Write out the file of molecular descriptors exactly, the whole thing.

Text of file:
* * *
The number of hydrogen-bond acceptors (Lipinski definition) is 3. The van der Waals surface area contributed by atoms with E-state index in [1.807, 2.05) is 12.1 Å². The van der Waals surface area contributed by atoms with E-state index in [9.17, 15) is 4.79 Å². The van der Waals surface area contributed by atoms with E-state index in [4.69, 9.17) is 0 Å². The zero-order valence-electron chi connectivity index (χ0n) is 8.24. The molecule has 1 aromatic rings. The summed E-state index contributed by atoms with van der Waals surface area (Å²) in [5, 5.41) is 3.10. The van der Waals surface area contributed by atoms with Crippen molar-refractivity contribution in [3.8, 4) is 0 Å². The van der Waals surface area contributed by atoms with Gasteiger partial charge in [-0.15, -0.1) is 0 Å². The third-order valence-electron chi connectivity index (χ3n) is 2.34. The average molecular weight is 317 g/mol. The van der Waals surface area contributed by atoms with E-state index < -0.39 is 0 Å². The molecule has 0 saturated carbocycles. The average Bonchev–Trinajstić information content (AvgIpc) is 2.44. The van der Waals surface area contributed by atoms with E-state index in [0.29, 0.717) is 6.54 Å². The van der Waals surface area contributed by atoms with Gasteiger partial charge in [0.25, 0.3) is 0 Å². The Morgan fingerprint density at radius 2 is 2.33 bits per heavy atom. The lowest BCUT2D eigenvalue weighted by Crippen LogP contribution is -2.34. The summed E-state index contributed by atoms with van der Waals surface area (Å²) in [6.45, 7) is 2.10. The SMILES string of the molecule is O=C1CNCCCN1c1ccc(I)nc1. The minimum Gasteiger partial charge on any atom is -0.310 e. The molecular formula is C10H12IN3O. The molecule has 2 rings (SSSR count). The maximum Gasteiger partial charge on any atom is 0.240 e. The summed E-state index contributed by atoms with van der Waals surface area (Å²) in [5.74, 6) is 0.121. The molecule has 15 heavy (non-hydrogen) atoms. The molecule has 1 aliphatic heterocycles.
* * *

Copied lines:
The number of hydrogen-bond acceptors (Lipinski definition) is 3. The van der Waals surface area contributed by atoms with E-state index in [1.807, 2.05) is 12.1 Å². The van der Waals surface area contributed by atoms with E-state index in [9.17, 15) is 4.79 Å². The van der Waals surface area contributed by atoms with E-state index in [4.69, 9.17) is 0 Å². The zero-order valence-electron chi connectivity index (χ0n) is 8.24. The molecule has 1 aromatic rings. The summed E-state index contributed by atoms with van der Waals surface area (Å²) in [5, 5.41) is 3.10. The van der Waals surface area contributed by atoms with Crippen molar-refractivity contribution in [3.8, 4) is 0 Å². The van der Waals surface area contributed by atoms with Gasteiger partial charge in [-0.15, -0.1) is 0 Å². The third-order valence-electron chi connectivity index (χ3n) is 2.34. The average molecular weight is 317 g/mol. The van der Waals surface area contributed by atoms with E-state index < -0.39 is 0 Å². The molecule has 0 saturated carbocycles. The average Bonchev–Trinajstić information content (AvgIpc) is 2.44. The van der Waals surface area contributed by atoms with E-state index in [0.29, 0.717) is 6.54 Å². The van der Waals surface area contributed by atoms with Gasteiger partial charge in [0.25, 0.3) is 0 Å². The Morgan fingerprint density at radius 2 is 2.33 bits per heavy atom. The lowest BCUT2D eigenvalue weighted by Crippen LogP contribution is -2.34. The summed E-state index contributed by atoms with van der Waals surface area (Å²) in [6.45, 7) is 2.10. The SMILES string of the molecule is O=C1CNCCCN1c1ccc(I)nc1. The minimum Gasteiger partial charge on any atom is -0.310 e. The molecular formula is C10H12IN3O. The molecule has 2 rings (SSSR count). The maximum Gasteiger partial charge on any atom is 0.240 e. The summed E-state index contributed by atoms with van der Waals surface area (Å²) in [5.74, 6) is 0.121. The molecule has 15 heavy (non-hydrogen) atoms. The molecule has 1 aliphatic heterocycles.